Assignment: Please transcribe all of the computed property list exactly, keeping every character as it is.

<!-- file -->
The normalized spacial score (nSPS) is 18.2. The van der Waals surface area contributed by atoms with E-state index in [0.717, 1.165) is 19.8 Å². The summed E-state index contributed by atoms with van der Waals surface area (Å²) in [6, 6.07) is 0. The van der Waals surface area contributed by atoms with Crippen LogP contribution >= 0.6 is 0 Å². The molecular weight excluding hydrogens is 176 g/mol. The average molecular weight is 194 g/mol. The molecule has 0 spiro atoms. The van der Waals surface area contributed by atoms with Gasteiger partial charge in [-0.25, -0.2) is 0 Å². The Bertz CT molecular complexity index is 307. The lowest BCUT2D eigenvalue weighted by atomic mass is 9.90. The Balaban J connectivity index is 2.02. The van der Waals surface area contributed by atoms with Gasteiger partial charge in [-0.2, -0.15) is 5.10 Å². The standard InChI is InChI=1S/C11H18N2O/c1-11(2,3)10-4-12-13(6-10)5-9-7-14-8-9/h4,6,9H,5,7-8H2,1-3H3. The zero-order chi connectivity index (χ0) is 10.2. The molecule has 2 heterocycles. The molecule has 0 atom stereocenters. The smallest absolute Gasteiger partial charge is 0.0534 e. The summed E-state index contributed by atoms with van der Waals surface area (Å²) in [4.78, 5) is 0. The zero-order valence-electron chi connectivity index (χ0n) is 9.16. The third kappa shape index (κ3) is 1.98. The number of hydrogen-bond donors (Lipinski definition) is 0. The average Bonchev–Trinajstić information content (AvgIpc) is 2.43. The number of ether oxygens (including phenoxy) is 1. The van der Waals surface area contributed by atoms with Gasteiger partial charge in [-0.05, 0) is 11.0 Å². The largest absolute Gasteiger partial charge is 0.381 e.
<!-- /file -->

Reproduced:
The normalized spacial score (nSPS) is 18.2. The van der Waals surface area contributed by atoms with E-state index in [0.717, 1.165) is 19.8 Å². The summed E-state index contributed by atoms with van der Waals surface area (Å²) in [6, 6.07) is 0. The van der Waals surface area contributed by atoms with Crippen LogP contribution >= 0.6 is 0 Å². The molecular weight excluding hydrogens is 176 g/mol. The average molecular weight is 194 g/mol. The molecule has 0 spiro atoms. The van der Waals surface area contributed by atoms with Gasteiger partial charge in [-0.25, -0.2) is 0 Å². The Bertz CT molecular complexity index is 307. The lowest BCUT2D eigenvalue weighted by atomic mass is 9.90. The Balaban J connectivity index is 2.02. The van der Waals surface area contributed by atoms with Gasteiger partial charge in [-0.2, -0.15) is 5.10 Å². The standard InChI is InChI=1S/C11H18N2O/c1-11(2,3)10-4-12-13(6-10)5-9-7-14-8-9/h4,6,9H,5,7-8H2,1-3H3. The zero-order chi connectivity index (χ0) is 10.2. The molecule has 2 heterocycles. The molecule has 0 atom stereocenters. The smallest absolute Gasteiger partial charge is 0.0534 e. The summed E-state index contributed by atoms with van der Waals surface area (Å²) in [4.78, 5) is 0. The zero-order valence-electron chi connectivity index (χ0n) is 9.16. The third kappa shape index (κ3) is 1.98. The number of hydrogen-bond donors (Lipinski definition) is 0. The average Bonchev–Trinajstić information content (AvgIpc) is 2.43. The number of ether oxygens (including phenoxy) is 1. The van der Waals surface area contributed by atoms with Gasteiger partial charge in [-0.05, 0) is 11.0 Å². The largest absolute Gasteiger partial charge is 0.381 e.